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Defiant 12 Year Old With Type 1

Discussion in 'Parents of Children with Type 1' started by Type Juan, Mar 9, 2018.

  1. Type Juan

    Type Juan New Member

    Mar 9, 2018
    Hi - I'm looking for some suggestions for my 12 year old daughter. She was diagnosed with Type 1 a year ago and was also diagnosed with juvenile onset bipolar disorder. It hasn't been easy... at all...

    Just to level set here for all the folks that might want to assume we have not educated ourselves as well as our daughter, be assured we have deeply involved ourselves in ongoing educators, JDRF events, exposure to other T1 kids, heart to hearts with our daughter's Endo, pediatrician, nurses and therapy (three times a week). This is ongoing and will continue to be for our daughter's health and well being.

    The first 6 months, things seemed to be getting better and the A1C levels were going down. We felt that things were falling into place and we were getting on track. We test minimum 4 times a day and obviously more as needed for corrections.

    • First thing in the morning
    • Lunch
    • 2 hours after lunch
    • Early evening once she is home
    • Right before bed

    As our daughter started middle school, and the awesome little hormones started slamming against each other in her growing body, the challenges of healthy choices and the not so sweet demeanor at school began. The district nurse started texting us to let us know that her BS was high and sometimes would find out that our daughter was sneaking candy from kids.... The nurse would call our daughter out and always stress that healthy choices have to be made with T1... that even though candy seems harmless... it can adversely affect her. Our daughter (so creative she is) started making some pretty interesting justifications for the candy:
    • "Oh these jelly beans? I put them in my jacket to make it smell good... I'm not eating them." #LIE
    • "Mom, I don't know why my BS is high this morning... and I have no idea why there are 2 banana peels on the counter... maybe the baby was hungry in the middle of the night and ate them?" #AlsoLIE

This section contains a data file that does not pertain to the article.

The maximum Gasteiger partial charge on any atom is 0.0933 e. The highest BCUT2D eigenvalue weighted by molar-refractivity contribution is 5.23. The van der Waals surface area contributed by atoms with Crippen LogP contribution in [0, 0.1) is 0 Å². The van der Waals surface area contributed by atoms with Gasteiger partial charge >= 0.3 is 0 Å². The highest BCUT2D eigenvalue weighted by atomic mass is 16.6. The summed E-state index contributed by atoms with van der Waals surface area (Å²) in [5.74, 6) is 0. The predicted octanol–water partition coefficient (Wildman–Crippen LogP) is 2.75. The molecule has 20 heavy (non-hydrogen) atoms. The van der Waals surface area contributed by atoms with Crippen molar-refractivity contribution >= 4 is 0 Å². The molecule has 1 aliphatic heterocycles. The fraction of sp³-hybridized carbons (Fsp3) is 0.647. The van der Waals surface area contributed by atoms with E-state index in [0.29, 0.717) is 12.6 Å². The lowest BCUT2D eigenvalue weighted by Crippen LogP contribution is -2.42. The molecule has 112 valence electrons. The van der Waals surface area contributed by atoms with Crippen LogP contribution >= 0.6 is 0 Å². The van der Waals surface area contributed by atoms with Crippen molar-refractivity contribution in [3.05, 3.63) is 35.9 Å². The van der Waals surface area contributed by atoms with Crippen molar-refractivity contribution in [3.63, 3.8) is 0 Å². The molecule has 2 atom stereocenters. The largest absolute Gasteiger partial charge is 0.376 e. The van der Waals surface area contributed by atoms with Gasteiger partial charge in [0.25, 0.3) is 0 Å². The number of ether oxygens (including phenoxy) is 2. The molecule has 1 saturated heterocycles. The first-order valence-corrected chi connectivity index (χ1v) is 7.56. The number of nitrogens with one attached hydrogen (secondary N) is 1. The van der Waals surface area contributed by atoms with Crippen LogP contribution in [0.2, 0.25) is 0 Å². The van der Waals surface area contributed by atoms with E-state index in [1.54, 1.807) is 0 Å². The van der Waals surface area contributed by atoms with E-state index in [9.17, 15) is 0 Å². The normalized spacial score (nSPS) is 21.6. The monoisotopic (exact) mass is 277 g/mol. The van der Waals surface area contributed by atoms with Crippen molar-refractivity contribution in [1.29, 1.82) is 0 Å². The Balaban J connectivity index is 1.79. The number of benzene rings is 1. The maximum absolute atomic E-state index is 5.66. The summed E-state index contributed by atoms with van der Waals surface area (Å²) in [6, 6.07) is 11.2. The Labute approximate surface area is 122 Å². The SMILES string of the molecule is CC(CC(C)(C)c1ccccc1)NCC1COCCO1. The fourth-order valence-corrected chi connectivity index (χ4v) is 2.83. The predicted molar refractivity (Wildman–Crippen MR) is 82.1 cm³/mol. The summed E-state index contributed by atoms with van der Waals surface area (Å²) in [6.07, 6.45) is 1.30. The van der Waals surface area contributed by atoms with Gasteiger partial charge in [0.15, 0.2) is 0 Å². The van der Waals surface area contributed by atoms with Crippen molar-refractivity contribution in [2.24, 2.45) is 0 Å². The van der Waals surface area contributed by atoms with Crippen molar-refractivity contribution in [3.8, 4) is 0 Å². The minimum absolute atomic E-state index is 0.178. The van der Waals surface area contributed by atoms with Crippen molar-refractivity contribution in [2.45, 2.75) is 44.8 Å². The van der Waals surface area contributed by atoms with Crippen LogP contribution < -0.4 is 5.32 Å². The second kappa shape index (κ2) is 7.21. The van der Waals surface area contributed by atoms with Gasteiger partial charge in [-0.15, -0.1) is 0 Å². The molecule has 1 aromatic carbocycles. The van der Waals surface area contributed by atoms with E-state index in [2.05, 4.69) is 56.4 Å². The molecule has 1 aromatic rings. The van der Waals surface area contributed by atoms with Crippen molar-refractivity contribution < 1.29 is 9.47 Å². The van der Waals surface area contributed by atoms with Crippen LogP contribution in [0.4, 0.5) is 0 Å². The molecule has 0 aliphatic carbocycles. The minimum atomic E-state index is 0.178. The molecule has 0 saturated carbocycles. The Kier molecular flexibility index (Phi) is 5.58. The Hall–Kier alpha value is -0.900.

• "Seriously mom? It's not a big deal if I eat before I take my insulin..." "Stop annoying me with making me take my BS!!!" #MomsKnowNothing

    Fast forwarding to now, we are at a point where we are still checking the BS on the same schedule, we have only diabetic friendly food in the house, though now a seasoned 12 year old / 7th grader, we are experiencing the following challenges:
    • She's throwing away her lunches mom and dad make to ensure she is eating healthy. Her reason, it's gross...
    • Buying food from the cafeteria (on credit without mom or dad's knowledge) ... Pizza, cookies, chocolate milk, you get the idea.
    Side Note: We have all agreed that she's been banned from buying food at the cafeteria (We: Parent and school)
    • Sneaking Hershey Kisses or some form of candy from God knows where and mom and dad finding wrappers in her room.
    • Eye rolls, crossing arms and stomps out of room when we try to talk to her about the seriousness of what she's doing at school.

    We have expressed these concerns to her Endo, pediatrician, educator and therapist, and as the A1C levels go up, I'm at a breaking point. I called the local county Human Services to see if there are any assistance or programs they can provide. They have offered to come out to talk with our daughter... but I foresee the same reaction... she just wants this to go away. How do you get through to a pre-teen that is so stubborn? I know it's hard for her and it breaks my heart everyday... but I just want her to understand this can be so manageable. Sorry so long winded... just really wanted to get the facts out. Any help is appreciated...

    Note: If you have nothing productive to add or you're just looking to make yourself feel better by insulting an already frustrated parent, don't bother. I've probably already insulted myself with your sloppy seconds. So go tread on someone else's plight.